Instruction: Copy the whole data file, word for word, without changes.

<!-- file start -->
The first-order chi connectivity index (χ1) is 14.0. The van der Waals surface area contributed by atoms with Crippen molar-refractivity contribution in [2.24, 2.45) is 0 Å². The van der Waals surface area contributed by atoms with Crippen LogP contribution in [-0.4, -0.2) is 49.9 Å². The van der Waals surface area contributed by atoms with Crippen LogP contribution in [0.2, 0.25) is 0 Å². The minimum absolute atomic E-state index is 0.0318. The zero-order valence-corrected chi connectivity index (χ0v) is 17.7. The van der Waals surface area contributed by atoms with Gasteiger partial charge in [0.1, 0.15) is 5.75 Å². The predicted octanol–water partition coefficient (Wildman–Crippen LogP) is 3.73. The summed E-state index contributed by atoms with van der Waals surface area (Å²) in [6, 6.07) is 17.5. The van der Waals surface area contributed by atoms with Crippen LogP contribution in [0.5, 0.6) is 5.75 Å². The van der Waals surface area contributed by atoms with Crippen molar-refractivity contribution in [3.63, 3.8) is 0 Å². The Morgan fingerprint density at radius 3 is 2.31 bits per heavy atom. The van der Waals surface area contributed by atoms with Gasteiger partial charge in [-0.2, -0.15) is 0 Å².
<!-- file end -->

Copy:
The first-order chi connectivity index (χ1) is 14.0. The van der Waals surface area contributed by atoms with Crippen molar-refractivity contribution in [2.24, 2.45) is 0 Å². The van der Waals surface area contributed by atoms with Crippen LogP contribution in [-0.4, -0.2) is 49.9 Å². The van der Waals surface area contributed by atoms with Crippen LogP contribution in [0.2, 0.25) is 0 Å². The minimum absolute atomic E-state index is 0.0318. The zero-order valence-corrected chi connectivity index (χ0v) is 17.7. The van der Waals surface area contributed by atoms with Gasteiger partial charge in [0.1, 0.15) is 5.75 Å². The predicted octanol–water partition coefficient (Wildman–Crippen LogP) is 3.73. The summed E-state index contributed by atoms with van der Waals surface area (Å²) in [6, 6.07) is 17.5. The van der Waals surface area contributed by atoms with Crippen LogP contribution in [0.5, 0.6) is 5.75 Å². The van der Waals surface area contributed by atoms with Crippen molar-refractivity contribution in [3.63, 3.8) is 0 Å². The Morgan fingerprint density at radius 3 is 2.31 bits per heavy atom. The van der Waals surface area contributed by atoms with Gasteiger partial charge in [-0.2, -0.15) is 0 Å².